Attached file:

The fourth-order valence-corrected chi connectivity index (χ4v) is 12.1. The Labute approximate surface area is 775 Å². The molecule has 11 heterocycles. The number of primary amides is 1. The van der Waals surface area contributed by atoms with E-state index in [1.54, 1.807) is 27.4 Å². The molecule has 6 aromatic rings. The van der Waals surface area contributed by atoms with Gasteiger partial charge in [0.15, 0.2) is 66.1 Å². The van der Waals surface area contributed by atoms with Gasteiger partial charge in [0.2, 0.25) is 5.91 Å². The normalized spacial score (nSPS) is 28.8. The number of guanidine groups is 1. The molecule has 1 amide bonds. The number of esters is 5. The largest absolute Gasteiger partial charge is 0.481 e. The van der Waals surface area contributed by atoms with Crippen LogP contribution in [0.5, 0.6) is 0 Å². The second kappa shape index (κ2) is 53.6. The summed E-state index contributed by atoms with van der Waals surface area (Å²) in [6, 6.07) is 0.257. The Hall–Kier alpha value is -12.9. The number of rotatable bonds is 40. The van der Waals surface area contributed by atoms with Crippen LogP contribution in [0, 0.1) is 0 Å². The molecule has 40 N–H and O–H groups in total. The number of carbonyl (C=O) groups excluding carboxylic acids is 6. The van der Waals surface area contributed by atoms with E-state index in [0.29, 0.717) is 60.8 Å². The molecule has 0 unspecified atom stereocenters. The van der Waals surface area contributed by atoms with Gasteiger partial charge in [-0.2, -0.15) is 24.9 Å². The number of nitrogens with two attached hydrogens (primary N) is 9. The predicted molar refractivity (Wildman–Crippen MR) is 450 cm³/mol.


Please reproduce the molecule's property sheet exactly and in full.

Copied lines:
The fourth-order valence-corrected chi connectivity index (χ4v) is 12.1. The Labute approximate surface area is 775 Å². The molecule has 11 heterocycles. The number of primary amides is 1. The van der Waals surface area contributed by atoms with E-state index in [1.54, 1.807) is 27.4 Å². The molecule has 6 aromatic rings. The van der Waals surface area contributed by atoms with Gasteiger partial charge in [0.15, 0.2) is 66.1 Å². The van der Waals surface area contributed by atoms with Gasteiger partial charge in [0.2, 0.25) is 5.91 Å². The normalized spacial score (nSPS) is 28.8. The number of guanidine groups is 1. The molecule has 1 amide bonds. The number of esters is 5. The largest absolute Gasteiger partial charge is 0.481 e. The van der Waals surface area contributed by atoms with Crippen LogP contribution in [0.5, 0.6) is 0 Å². The second kappa shape index (κ2) is 53.6. The summed E-state index contributed by atoms with van der Waals surface area (Å²) in [6, 6.07) is 0.257. The Hall–Kier alpha value is -12.9. The number of rotatable bonds is 40. The van der Waals surface area contributed by atoms with Crippen LogP contribution in [0, 0.1) is 0 Å². The molecule has 40 N–H and O–H groups in total. The number of carbonyl (C=O) groups excluding carboxylic acids is 6. The van der Waals surface area contributed by atoms with E-state index in [0.29, 0.717) is 60.8 Å². The molecule has 0 unspecified atom stereocenters. The van der Waals surface area contributed by atoms with Gasteiger partial charge in [-0.2, -0.15) is 24.9 Å². The number of nitrogens with two attached hydrogens (primary N) is 9. The predicted molar refractivity (Wildman–Crippen MR) is 450 cm³/mol.